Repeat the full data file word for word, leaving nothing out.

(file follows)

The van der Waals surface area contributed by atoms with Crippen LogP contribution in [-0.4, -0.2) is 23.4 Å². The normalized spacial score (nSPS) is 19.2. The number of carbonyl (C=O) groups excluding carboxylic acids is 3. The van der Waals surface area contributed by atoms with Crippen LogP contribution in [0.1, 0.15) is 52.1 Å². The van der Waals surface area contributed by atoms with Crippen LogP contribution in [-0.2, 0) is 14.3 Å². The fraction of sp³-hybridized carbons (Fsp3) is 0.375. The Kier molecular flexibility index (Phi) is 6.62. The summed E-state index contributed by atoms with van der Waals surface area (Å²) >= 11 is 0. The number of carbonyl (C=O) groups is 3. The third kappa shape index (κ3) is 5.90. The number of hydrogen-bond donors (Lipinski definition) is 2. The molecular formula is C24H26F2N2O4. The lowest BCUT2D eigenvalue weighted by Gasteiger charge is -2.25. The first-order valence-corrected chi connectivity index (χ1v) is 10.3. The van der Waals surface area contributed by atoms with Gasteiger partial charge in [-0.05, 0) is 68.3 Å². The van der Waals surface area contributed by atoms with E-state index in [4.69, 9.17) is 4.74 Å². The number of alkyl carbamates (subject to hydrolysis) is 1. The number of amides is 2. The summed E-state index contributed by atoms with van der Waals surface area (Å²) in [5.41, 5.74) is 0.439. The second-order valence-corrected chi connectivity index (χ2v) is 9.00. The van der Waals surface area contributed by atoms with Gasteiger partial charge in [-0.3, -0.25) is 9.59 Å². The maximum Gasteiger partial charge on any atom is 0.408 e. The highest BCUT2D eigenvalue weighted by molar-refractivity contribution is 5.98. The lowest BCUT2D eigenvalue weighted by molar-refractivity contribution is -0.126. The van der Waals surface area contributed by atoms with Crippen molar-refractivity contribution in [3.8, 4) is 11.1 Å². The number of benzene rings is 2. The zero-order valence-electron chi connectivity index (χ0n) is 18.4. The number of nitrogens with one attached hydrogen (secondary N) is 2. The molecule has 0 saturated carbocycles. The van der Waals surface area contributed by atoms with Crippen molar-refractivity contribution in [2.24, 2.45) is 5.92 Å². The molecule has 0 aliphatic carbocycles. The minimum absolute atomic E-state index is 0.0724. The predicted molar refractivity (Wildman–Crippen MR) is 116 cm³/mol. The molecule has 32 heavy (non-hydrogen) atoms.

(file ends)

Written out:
The van der Waals surface area contributed by atoms with Crippen LogP contribution in [-0.4, -0.2) is 23.4 Å². The normalized spacial score (nSPS) is 19.2. The number of carbonyl (C=O) groups excluding carboxylic acids is 3. The van der Waals surface area contributed by atoms with Crippen LogP contribution in [0.1, 0.15) is 52.1 Å². The van der Waals surface area contributed by atoms with Crippen LogP contribution in [-0.2, 0) is 14.3 Å². The fraction of sp³-hybridized carbons (Fsp3) is 0.375. The Kier molecular flexibility index (Phi) is 6.62. The summed E-state index contributed by atoms with van der Waals surface area (Å²) >= 11 is 0. The number of carbonyl (C=O) groups is 3. The third kappa shape index (κ3) is 5.90. The number of hydrogen-bond donors (Lipinski definition) is 2. The molecular formula is C24H26F2N2O4. The lowest BCUT2D eigenvalue weighted by Gasteiger charge is -2.25. The first-order valence-corrected chi connectivity index (χ1v) is 10.3. The van der Waals surface area contributed by atoms with Gasteiger partial charge in [-0.05, 0) is 68.3 Å². The van der Waals surface area contributed by atoms with E-state index in [4.69, 9.17) is 4.74 Å². The number of alkyl carbamates (subject to hydrolysis) is 1. The number of amides is 2. The summed E-state index contributed by atoms with van der Waals surface area (Å²) in [5.41, 5.74) is 0.439. The second-order valence-corrected chi connectivity index (χ2v) is 9.00. The van der Waals surface area contributed by atoms with Gasteiger partial charge in [-0.3, -0.25) is 9.59 Å². The maximum Gasteiger partial charge on any atom is 0.408 e. The highest BCUT2D eigenvalue weighted by molar-refractivity contribution is 5.98. The lowest BCUT2D eigenvalue weighted by molar-refractivity contribution is -0.126. The van der Waals surface area contributed by atoms with Crippen molar-refractivity contribution in [3.8, 4) is 11.1 Å². The number of benzene rings is 2. The zero-order valence-electron chi connectivity index (χ0n) is 18.4. The number of nitrogens with one attached hydrogen (secondary N) is 2. The molecule has 0 saturated carbocycles. The van der Waals surface area contributed by atoms with Crippen molar-refractivity contribution in [2.24, 2.45) is 5.92 Å². The molecule has 0 aliphatic carbocycles. The minimum absolute atomic E-state index is 0.0724. The predicted molar refractivity (Wildman–Crippen MR) is 116 cm³/mol. The molecule has 32 heavy (non-hydrogen) atoms.